In the days of primarily analog production, a time base corrector took an incoming video signal, stripped out the sync signals that determine the timing of the various aspects of the signal, and laid fresh sync signals with the existing video and audio.
It corrected for "drift" between stuff like the timing of the color (chrominance) part of the signal relative to the black and white (luminance) part.
They were commonly used in linear A/B roll editing systems and early NLEs that worked with analog signals.
With digital video, the timebase is typically locked relative to the chroma and luma components of the digital encoding, so TBCs are unnecessary if you're working with purely digital signal sources.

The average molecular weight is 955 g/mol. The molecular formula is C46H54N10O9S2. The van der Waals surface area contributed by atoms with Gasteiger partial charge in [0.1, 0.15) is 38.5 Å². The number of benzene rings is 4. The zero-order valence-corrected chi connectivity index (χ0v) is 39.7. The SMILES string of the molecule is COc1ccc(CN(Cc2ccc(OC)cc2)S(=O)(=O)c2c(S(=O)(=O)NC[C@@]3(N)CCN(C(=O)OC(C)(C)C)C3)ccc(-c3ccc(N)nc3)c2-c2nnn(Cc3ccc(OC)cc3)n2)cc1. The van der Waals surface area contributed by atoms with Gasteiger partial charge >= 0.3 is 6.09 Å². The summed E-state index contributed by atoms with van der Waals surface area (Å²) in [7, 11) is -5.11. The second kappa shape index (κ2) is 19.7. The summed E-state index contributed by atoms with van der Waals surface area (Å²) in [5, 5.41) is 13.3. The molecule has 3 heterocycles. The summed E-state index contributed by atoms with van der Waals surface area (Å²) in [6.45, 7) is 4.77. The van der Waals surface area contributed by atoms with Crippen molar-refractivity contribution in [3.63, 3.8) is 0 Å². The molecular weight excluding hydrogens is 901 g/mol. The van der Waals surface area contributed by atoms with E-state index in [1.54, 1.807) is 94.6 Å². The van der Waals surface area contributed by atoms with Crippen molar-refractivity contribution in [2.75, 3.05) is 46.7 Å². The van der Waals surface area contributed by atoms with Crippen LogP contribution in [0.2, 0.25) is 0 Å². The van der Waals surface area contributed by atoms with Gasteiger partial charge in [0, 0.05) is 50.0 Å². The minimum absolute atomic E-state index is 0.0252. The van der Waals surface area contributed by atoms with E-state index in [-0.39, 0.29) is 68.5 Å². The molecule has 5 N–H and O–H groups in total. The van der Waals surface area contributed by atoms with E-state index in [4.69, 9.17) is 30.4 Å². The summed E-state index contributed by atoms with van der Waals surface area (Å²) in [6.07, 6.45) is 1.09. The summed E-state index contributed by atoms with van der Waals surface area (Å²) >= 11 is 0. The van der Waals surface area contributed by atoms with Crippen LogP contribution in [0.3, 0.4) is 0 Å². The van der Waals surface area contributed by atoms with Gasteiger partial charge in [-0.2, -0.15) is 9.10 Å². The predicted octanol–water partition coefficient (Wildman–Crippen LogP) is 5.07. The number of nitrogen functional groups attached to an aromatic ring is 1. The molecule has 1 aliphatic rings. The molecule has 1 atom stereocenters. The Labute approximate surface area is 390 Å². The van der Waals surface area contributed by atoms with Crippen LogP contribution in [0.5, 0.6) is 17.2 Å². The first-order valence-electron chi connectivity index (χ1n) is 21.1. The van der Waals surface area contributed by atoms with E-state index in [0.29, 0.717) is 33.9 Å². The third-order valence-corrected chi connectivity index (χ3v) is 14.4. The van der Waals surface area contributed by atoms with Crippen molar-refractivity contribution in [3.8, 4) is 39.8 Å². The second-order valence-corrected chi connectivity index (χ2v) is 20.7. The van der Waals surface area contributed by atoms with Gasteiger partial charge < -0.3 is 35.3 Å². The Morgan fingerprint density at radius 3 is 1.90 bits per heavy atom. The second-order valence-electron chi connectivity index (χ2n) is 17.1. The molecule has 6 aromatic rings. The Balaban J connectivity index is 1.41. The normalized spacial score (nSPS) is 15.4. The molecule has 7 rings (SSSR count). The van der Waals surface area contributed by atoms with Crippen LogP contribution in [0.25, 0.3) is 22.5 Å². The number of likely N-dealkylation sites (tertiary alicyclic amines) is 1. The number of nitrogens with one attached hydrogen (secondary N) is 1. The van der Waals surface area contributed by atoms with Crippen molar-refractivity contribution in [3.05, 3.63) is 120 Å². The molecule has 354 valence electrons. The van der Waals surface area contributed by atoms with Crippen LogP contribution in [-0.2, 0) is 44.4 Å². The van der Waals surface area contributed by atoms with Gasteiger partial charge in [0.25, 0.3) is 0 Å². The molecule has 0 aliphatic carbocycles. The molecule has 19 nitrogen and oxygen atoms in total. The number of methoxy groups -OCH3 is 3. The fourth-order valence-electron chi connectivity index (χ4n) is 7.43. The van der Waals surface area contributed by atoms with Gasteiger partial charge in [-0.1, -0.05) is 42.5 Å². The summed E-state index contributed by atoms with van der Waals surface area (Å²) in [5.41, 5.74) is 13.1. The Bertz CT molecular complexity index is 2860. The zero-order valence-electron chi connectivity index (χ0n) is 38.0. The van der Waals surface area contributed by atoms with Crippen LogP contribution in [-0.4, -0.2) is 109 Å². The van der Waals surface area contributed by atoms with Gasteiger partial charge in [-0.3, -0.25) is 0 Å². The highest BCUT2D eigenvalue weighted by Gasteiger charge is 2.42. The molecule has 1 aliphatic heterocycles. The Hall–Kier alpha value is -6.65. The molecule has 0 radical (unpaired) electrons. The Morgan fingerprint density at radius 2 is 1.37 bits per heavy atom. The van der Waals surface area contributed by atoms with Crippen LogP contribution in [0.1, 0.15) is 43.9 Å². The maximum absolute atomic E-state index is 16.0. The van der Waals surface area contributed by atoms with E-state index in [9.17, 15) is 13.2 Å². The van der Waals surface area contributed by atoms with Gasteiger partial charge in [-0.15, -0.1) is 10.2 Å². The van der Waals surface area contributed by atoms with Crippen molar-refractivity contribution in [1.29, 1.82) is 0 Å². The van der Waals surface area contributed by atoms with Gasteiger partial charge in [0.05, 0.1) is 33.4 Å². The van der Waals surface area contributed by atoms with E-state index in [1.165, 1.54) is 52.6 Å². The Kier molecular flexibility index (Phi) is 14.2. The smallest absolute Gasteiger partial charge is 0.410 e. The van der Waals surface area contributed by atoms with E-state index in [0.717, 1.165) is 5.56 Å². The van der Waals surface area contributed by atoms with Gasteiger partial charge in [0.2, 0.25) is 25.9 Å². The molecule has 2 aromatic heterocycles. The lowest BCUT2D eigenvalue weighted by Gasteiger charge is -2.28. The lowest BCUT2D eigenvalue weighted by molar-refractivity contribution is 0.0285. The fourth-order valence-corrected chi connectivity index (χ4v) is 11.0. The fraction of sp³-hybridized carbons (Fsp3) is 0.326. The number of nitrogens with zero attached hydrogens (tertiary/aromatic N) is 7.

If you regularly extract old content from analog tapes - then a TBC is a great tool to put in the signal chain just before your signal gets digitized ensuring you capture the best signal possible coming off the old analog source.